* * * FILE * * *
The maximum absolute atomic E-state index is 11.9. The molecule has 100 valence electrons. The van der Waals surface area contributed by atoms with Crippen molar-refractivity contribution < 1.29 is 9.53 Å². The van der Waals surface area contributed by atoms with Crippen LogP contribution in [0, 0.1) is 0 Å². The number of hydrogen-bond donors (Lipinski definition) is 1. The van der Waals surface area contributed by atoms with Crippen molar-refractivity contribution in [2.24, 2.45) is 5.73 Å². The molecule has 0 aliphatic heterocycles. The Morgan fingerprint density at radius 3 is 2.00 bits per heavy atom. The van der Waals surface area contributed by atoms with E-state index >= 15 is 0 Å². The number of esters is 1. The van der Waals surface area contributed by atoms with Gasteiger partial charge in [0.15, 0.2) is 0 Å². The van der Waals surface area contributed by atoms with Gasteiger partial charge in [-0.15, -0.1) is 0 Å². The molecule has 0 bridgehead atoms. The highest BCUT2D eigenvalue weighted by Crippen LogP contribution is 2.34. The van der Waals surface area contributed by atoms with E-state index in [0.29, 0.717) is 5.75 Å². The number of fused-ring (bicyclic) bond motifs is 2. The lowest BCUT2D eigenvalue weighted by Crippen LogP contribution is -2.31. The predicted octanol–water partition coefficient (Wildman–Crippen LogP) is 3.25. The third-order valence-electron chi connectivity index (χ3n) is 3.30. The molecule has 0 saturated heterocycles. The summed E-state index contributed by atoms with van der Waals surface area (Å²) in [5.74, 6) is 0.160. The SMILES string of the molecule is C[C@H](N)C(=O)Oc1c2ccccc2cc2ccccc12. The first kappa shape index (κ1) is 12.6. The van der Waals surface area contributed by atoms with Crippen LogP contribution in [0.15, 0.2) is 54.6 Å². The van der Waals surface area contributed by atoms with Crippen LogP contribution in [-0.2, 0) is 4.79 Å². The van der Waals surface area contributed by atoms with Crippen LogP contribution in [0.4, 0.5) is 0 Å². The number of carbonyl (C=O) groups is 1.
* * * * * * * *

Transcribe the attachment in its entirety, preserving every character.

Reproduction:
The maximum absolute atomic E-state index is 11.9. The molecule has 100 valence electrons. The van der Waals surface area contributed by atoms with Crippen molar-refractivity contribution < 1.29 is 9.53 Å². The van der Waals surface area contributed by atoms with Crippen LogP contribution in [0, 0.1) is 0 Å². The number of hydrogen-bond donors (Lipinski definition) is 1. The van der Waals surface area contributed by atoms with Crippen molar-refractivity contribution in [2.24, 2.45) is 5.73 Å². The molecule has 0 aliphatic heterocycles. The Morgan fingerprint density at radius 3 is 2.00 bits per heavy atom. The van der Waals surface area contributed by atoms with E-state index >= 15 is 0 Å². The number of esters is 1. The van der Waals surface area contributed by atoms with Gasteiger partial charge in [0.15, 0.2) is 0 Å². The van der Waals surface area contributed by atoms with Gasteiger partial charge in [-0.15, -0.1) is 0 Å². The molecule has 0 bridgehead atoms. The highest BCUT2D eigenvalue weighted by Crippen LogP contribution is 2.34. The van der Waals surface area contributed by atoms with E-state index in [0.29, 0.717) is 5.75 Å². The number of fused-ring (bicyclic) bond motifs is 2. The lowest BCUT2D eigenvalue weighted by Crippen LogP contribution is -2.31. The predicted octanol–water partition coefficient (Wildman–Crippen LogP) is 3.25. The third-order valence-electron chi connectivity index (χ3n) is 3.30. The molecule has 0 saturated heterocycles. The summed E-state index contributed by atoms with van der Waals surface area (Å²) in [5.74, 6) is 0.160. The SMILES string of the molecule is C[C@H](N)C(=O)Oc1c2ccccc2cc2ccccc12. The first kappa shape index (κ1) is 12.6. The van der Waals surface area contributed by atoms with Crippen LogP contribution in [0.15, 0.2) is 54.6 Å². The van der Waals surface area contributed by atoms with Crippen LogP contribution in [-0.2, 0) is 4.79 Å². The van der Waals surface area contributed by atoms with Crippen LogP contribution in [0.4, 0.5) is 0 Å². The number of carbonyl (C=O) groups is 1.